According to YouTube’s own data, there are over a billion users (approximately one-third of the Internet users) who watch millions of hours of videos and generate billions of views on its website every day.
Well, here’s a complete breakdown of it.
No Simple Formula
In truth, there is no simple method through which users can find out the data usage since often times, even videos that run in a low resolution mode can still end up consuming a lot of data.
However, if we take the following two factors into account, we can come up with a general idea of how much data has been used up during your binge-watching session approximately:
- Different video resolution
- Length of the video
- Automatic streaming of video when page is loaded
Discussing the first factor, normally there are different resolutions a video can played in. These include:
- 720p and,
The higher the number is, the better the video quality will be and respectively, it will end up consuming more data.
The other issue while assessing how much data YouTube videos consumes is that they are automatically streamed once the user clicks on the video. The speed at which the video is loaded is dependant on the users’ connection speed, implying that video will consume data long before you have even finished watching the video.
Video Data Usage
To determine how much data is consumed by Youtube videos, we are going to look at the example of the most viewed video at the video sharing site.
Can you take a guess which video that is? Hint: it has been viewed around 2.8 billion times on Youtube.
Yes, it’s the Korean superstar PSY’s Gangham Style, which is available in all resolutions, from 144p to 1080p.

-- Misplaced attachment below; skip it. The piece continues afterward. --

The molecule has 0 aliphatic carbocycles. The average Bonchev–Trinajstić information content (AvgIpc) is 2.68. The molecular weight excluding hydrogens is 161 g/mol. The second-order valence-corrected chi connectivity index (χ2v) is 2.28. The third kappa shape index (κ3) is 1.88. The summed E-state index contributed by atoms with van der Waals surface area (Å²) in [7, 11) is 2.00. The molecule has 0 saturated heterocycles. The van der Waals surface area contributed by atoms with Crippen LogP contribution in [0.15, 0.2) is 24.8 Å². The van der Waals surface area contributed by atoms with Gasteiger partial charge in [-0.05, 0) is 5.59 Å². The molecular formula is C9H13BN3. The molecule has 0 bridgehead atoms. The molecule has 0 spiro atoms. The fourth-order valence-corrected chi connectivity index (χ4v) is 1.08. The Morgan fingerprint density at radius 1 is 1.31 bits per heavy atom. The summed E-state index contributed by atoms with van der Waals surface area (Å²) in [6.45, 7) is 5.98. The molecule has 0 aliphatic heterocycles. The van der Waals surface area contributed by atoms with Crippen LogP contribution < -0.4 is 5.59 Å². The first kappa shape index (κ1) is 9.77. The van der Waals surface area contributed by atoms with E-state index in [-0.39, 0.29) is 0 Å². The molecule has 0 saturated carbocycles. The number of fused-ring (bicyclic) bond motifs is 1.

To conduct the experiment, we use firewall and data monitoring software called Glasswire.
Initially when we load any video on YouTube, it has to load the audio track as well. Due to this reason it takes extra time for the video to load and the size of the file is larger. Once the audio track is cached (in the memory), changing the resolution will then only load the video bits. That way, the file size is relatively smaller and takes lesser time to load.
Keeping that in mind, we loaded the video and then changed the resolution to 480p (with all add-ons disabled). The Gangham Style video is exactly 4 minutes and 12 seconds long and according to the source, the audio bitrate is about 128kpbs – which is, 4MB for a 4 minute long video.
On 480p resolution, the video takes 27.7MB (including the 4MB audio track) Here’s a complete breakdown of the data consumed at different resolutions:
- 1080p video : 74.5MB
- 720p video : 45.4MB
- 480p video : 27.7MB
- 360p video : 16.3MB
- 240p video : 9.9MB
- 144p video : 7.1MB
Let’s Derive A Formula For Approximation
If we know the bitrate and the length of the video then we can derive a formula which can roughly estimate the total volume consumed by YouTube. We can see that each resolution has its own bitrate:
- 2160p video : 20000 kbps
- 1440p video : 8913 kbps
- 1080p video : 3774 kbps
- 720p video : 3000 kbps
- 480p video : 1000 kbps
- 360p video : 721 kbps
- 240p video : 377 kbps
- 144p video : 80 kbps
We can use all the information at hand and deliver a formula which can determine the amount of data a video can end up using. Here’s how the formula looks like: Bitrate x Seconds x Minutes / Bits / MBs
- 2160p video : (20000 *60*10)/8/1024 : 1465 MB
- 1440p video : (8913 *60*10)/8/1024 : 653 MB
- 1080p video : (3774*60*10)/8/1024 : 277 MB
- 720p video : (3000*60*10)/8/1024 : 220 MB
- 480p video : (1000*60*10)/8/1024 : 73 MB
- 360p video : (721*60*10)/8/1024 : 53 MB
- 240p video : (377*60*10)/8/1024 : 27.6 MB
- 144p video : (80*60*10)/8/1024 : 5.8 MB
These are just some general findings and that your mileage may vary based on network quality, variable video streaming quality, etc. Nonetheless, they do give you a good idea of how data consumption comes into play when you are voraciously consuming online video content at your favorite video streaming service.